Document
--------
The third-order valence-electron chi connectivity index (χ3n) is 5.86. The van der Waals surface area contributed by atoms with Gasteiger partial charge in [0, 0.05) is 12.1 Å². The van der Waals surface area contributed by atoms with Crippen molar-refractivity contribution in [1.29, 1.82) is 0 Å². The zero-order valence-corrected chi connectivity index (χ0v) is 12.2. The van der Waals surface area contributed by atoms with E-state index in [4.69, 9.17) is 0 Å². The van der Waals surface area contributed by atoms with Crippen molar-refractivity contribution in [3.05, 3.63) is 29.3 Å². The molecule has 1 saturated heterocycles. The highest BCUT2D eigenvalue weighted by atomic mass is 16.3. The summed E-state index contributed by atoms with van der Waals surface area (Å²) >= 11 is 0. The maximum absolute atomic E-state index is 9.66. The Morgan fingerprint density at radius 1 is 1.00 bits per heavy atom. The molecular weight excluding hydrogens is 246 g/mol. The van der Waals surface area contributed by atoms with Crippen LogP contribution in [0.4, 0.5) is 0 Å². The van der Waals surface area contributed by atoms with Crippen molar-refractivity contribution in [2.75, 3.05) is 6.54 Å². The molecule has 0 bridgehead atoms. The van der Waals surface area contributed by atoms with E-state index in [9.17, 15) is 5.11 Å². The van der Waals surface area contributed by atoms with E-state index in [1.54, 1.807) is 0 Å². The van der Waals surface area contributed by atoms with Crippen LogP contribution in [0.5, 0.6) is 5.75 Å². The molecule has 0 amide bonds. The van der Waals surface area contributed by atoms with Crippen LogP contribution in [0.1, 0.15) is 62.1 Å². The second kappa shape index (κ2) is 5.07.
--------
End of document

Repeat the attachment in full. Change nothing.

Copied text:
The third-order valence-electron chi connectivity index (χ3n) is 5.86. The van der Waals surface area contributed by atoms with Gasteiger partial charge in [0, 0.05) is 12.1 Å². The van der Waals surface area contributed by atoms with Crippen molar-refractivity contribution in [1.29, 1.82) is 0 Å². The zero-order valence-corrected chi connectivity index (χ0v) is 12.2. The van der Waals surface area contributed by atoms with E-state index in [4.69, 9.17) is 0 Å². The van der Waals surface area contributed by atoms with Crippen molar-refractivity contribution in [3.05, 3.63) is 29.3 Å². The molecule has 1 saturated heterocycles. The highest BCUT2D eigenvalue weighted by atomic mass is 16.3. The summed E-state index contributed by atoms with van der Waals surface area (Å²) >= 11 is 0. The maximum absolute atomic E-state index is 9.66. The Morgan fingerprint density at radius 1 is 1.00 bits per heavy atom. The molecular weight excluding hydrogens is 246 g/mol. The van der Waals surface area contributed by atoms with Crippen LogP contribution in [0.4, 0.5) is 0 Å². The van der Waals surface area contributed by atoms with Crippen molar-refractivity contribution in [2.75, 3.05) is 6.54 Å². The molecule has 0 bridgehead atoms. The van der Waals surface area contributed by atoms with E-state index in [9.17, 15) is 5.11 Å². The van der Waals surface area contributed by atoms with E-state index in [1.54, 1.807) is 0 Å². The van der Waals surface area contributed by atoms with Crippen LogP contribution in [0.5, 0.6) is 5.75 Å². The molecule has 0 amide bonds. The van der Waals surface area contributed by atoms with Crippen LogP contribution in [0.1, 0.15) is 62.1 Å². The second kappa shape index (κ2) is 5.07.